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Buy Now Pay Later versus credit cards: Which one is right for me?

A woman stands against a yellow background, shrugging.

In November 2021, a survey from SaaS cloud banking platform Mambu showed that Aussies love Buy Now Pay Later (BNPL), with 24% of Aussies using BNPL compared to just 11% of people globally, and the trend has continued.

According to an Australian Finance Industry Association (AFIA) report published in June 2022, there are 5.9 million active BNPL accounts in Australia.

Additionally, 54% of respondents said they preferred the payment services to traditional credit cards.

That said, there are currently 13,150,592 active credit cards in Australia, according to May 2022 RBA data. Although that number is slowly declining, there are still far more active credit card users than BNPL users.

Whatever category you fall into, you’re probably reading this right now to figure out what type of credit suits you best. Should you carry on using your credit card and pay it off diligently? Or would you rather step into the brave new world of BNPL?

In this guide, we’ll dive into the differences and similarities between the two.

Buy Now Pay Later and credit cards: How they work

At the most basic level, Buy Now Pay Later and credit cards are both a form of credit. They are both services that allow you to purchase something without having the money upfront. However, there are differences in the way they work.

Although the details will differ slightly from provider to provider, generally, BNPL services require you to pay back your purchases in a set number of (usually) interest free instalments (often around four).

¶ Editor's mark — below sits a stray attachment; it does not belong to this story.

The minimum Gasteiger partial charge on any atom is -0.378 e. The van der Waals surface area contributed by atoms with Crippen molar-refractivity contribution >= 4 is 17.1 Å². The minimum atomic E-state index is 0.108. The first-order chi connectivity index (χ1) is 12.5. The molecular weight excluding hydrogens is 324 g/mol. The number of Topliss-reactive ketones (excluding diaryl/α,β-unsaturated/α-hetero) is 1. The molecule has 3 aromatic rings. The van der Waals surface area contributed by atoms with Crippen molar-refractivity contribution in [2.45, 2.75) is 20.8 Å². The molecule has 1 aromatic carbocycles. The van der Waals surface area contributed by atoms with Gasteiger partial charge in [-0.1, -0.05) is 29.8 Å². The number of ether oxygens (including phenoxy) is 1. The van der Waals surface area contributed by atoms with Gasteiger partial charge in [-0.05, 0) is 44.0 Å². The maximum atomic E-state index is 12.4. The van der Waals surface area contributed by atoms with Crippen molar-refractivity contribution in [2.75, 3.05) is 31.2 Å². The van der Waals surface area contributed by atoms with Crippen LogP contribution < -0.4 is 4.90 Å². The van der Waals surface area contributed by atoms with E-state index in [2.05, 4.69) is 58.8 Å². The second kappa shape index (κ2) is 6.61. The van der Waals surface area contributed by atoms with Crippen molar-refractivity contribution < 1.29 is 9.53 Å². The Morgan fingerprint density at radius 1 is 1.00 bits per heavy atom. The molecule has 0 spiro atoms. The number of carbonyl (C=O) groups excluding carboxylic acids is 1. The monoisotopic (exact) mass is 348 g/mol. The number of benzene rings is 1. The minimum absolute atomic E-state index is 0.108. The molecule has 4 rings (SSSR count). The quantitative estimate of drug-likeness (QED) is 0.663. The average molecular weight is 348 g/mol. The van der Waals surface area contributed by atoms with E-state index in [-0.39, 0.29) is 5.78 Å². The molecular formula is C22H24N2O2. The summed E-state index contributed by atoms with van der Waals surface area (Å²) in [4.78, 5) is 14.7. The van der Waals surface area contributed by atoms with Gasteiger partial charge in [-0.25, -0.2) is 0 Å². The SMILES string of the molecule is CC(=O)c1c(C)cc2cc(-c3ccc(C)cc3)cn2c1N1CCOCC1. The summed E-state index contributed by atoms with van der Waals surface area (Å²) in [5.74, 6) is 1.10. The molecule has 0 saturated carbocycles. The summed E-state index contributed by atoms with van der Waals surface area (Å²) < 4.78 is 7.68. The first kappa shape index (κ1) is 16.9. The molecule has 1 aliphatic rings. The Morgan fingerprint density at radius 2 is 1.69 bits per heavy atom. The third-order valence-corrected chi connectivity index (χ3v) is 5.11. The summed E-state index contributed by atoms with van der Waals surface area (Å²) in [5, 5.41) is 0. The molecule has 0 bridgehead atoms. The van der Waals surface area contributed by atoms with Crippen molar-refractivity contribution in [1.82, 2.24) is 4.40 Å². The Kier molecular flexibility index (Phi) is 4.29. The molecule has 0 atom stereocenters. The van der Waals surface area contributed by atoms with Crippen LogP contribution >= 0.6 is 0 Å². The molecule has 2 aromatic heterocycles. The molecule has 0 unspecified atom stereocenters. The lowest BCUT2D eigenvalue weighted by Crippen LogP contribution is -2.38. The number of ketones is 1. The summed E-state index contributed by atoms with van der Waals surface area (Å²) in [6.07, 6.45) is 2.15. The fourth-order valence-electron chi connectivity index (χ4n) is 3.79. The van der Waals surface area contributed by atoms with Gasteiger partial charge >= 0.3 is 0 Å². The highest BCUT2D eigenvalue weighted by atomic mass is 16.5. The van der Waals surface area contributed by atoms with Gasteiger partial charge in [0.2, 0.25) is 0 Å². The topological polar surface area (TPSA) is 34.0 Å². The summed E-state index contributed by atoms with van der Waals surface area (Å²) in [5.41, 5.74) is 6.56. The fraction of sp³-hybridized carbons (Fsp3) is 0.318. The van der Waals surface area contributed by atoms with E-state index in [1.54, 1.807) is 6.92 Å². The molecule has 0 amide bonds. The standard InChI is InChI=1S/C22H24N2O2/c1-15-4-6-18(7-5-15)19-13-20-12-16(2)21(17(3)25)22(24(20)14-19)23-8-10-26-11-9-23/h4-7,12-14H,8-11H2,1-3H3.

Unlike credit cards, most BNPL services are separate from banks and don’t usually come with a physical piece of plastic to pay with. Instead, BNPL is more like a subscription service. You can sign up for an account online, and depending on how often you use it and which provider you go with, you may or may not have to pay a monthly fee.

By contrast, credit cards have no set repayment schedule - they come with an annual interest rate and a number of interest free days. So, if you purchase something and pay it back within the allotted interest free period, you won’t have to pay interest on that item. Although, if you miss that window, the interest rates on credit cards are nothing to be sniffed at, currently averaging 17.05% p.a., according to the Mozo database.

To summarise, the main differences with BNPL and credit cards are:

  • You don’t have to apply to a bank to use a BNPL service. 
  • BNPL does not usually charge interest - although if you miss one of your instalments, you may be charged a late fee.
  • BNPL comes with a set number of instalments, while credit cards do not. Although to use a credit card wisely, you will still want to pay off a purchase within the allotted number of interest free days.
  • BNPL providers may charge a monthly service fee, while credit cards are more likely to come with an annual service fee.

Fees for BNPL versus credit cards

As touched on above, both BNPL and credit cards can charge fees. Let's do a quick round-up of these. Fees for BNPL can include:

  • A monthly account fee. A number of BNPL services may charge a service fee, if you have an account with them. This can range from around $8 to $10.